This chapter focuses on the processes through which Muslim women in Northern Ireland, and in particular its capital, Belfast, construct their identity. It provides the concept of identity as well as a brief description of the Muslim community in Northern Ireland. However the formation of Muslim women’s circles and organizations challenged the schismogenetic processes at hand. Organisations, such as the Al-Nisa Women’s Group, helped Muslim migrant women reconceptualize their religion into an innovative act of identity rather than a conservative element in their lives. These women’s organizations became, to use Mafessolian terminology, communities of emotion, in which the Muslim migrant women share feelings about their past as well as their challenging present. Muslim migrant women have actively tried to fight the isolation they were subjected to as a result of the particular Northern Irish political environment and the strong patriarchal structure of the Pakistani and Bangladeshi Muslim communities.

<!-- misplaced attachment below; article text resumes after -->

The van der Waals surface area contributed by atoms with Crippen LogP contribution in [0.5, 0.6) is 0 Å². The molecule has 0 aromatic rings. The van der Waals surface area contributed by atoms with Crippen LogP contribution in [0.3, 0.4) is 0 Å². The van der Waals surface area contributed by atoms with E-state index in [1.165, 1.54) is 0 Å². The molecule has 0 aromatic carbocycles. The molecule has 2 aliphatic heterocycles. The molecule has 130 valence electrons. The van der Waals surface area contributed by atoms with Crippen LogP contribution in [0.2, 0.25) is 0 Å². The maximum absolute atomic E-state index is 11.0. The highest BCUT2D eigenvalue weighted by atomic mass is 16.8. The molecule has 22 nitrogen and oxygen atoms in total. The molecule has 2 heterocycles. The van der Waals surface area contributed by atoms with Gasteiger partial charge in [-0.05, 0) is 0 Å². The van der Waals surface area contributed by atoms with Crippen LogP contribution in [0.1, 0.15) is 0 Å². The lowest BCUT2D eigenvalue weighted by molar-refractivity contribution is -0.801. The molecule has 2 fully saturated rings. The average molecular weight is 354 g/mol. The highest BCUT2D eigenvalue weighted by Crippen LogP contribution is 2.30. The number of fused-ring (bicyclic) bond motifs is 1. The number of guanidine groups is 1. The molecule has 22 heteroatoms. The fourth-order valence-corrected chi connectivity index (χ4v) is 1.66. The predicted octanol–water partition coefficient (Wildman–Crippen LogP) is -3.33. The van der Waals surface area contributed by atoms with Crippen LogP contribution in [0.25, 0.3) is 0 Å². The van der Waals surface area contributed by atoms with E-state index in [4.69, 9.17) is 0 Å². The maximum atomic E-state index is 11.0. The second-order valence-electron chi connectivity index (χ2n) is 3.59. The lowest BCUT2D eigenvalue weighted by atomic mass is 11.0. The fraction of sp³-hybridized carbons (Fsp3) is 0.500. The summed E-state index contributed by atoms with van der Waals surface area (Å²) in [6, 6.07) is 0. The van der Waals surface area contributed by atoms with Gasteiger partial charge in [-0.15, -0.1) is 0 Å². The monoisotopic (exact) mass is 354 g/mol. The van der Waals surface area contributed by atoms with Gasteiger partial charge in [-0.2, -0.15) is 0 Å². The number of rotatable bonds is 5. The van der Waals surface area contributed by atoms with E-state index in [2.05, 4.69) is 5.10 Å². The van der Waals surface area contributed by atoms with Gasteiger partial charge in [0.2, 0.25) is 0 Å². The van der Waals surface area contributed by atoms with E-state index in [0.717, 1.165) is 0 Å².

|Title of host publication||Geographies of Muslim Identities|
|Subtitle of host publication||Diaspora, Gender and Belonging|
|Number of pages||18|
|State||Published - Jan 1 2016|
Bibliographical notePublisher Copyright:
© 2007 Editors and Contributors.
ASJC Scopus subject areas
- Social Sciences (all)